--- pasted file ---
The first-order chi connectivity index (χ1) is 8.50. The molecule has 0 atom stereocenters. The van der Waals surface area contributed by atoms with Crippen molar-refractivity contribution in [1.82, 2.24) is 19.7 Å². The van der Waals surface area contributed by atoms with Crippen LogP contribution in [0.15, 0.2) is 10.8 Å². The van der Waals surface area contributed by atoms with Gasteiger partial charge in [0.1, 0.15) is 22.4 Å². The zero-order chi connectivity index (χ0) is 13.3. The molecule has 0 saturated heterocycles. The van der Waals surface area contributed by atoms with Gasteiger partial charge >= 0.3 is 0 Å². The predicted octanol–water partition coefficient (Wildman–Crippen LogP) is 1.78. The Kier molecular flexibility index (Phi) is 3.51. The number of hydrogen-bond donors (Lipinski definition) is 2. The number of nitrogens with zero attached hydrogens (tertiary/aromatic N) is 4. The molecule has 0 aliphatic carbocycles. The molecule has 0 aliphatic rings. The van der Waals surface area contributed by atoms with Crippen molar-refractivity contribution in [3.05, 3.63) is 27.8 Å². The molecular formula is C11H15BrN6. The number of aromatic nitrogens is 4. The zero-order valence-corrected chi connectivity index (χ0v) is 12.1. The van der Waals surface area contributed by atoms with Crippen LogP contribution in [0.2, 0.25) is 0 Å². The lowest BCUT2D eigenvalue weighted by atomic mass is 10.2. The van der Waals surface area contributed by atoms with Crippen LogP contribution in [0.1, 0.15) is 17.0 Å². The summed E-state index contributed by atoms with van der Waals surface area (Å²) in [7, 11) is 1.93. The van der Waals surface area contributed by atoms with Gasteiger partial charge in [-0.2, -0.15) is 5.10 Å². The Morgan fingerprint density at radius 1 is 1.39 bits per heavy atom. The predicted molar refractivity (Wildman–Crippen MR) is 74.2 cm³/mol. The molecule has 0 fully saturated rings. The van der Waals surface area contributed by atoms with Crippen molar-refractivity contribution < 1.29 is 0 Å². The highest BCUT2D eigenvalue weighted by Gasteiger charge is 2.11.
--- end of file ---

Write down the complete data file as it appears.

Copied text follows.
The first-order chi connectivity index (χ1) is 8.50. The molecule has 0 atom stereocenters. The van der Waals surface area contributed by atoms with Crippen molar-refractivity contribution in [1.82, 2.24) is 19.7 Å². The van der Waals surface area contributed by atoms with Crippen LogP contribution in [0.15, 0.2) is 10.8 Å². The van der Waals surface area contributed by atoms with Gasteiger partial charge in [0.1, 0.15) is 22.4 Å². The zero-order chi connectivity index (χ0) is 13.3. The molecule has 0 saturated heterocycles. The van der Waals surface area contributed by atoms with Gasteiger partial charge >= 0.3 is 0 Å². The predicted octanol–water partition coefficient (Wildman–Crippen LogP) is 1.78. The Kier molecular flexibility index (Phi) is 3.51. The number of hydrogen-bond donors (Lipinski definition) is 2. The number of nitrogens with zero attached hydrogens (tertiary/aromatic N) is 4. The molecule has 0 aliphatic carbocycles. The molecule has 0 aliphatic rings. The van der Waals surface area contributed by atoms with Crippen molar-refractivity contribution in [3.05, 3.63) is 27.8 Å². The molecular formula is C11H15BrN6. The number of aromatic nitrogens is 4. The zero-order valence-corrected chi connectivity index (χ0v) is 12.1. The van der Waals surface area contributed by atoms with Crippen LogP contribution in [0.2, 0.25) is 0 Å². The lowest BCUT2D eigenvalue weighted by atomic mass is 10.2. The van der Waals surface area contributed by atoms with Crippen LogP contribution in [0.1, 0.15) is 17.0 Å². The summed E-state index contributed by atoms with van der Waals surface area (Å²) in [7, 11) is 1.93. The van der Waals surface area contributed by atoms with Gasteiger partial charge in [-0.2, -0.15) is 5.10 Å². The Morgan fingerprint density at radius 1 is 1.39 bits per heavy atom. The predicted molar refractivity (Wildman–Crippen MR) is 74.2 cm³/mol. The molecule has 0 fully saturated rings. The van der Waals surface area contributed by atoms with Crippen molar-refractivity contribution < 1.29 is 0 Å². The highest BCUT2D eigenvalue weighted by Gasteiger charge is 2.11.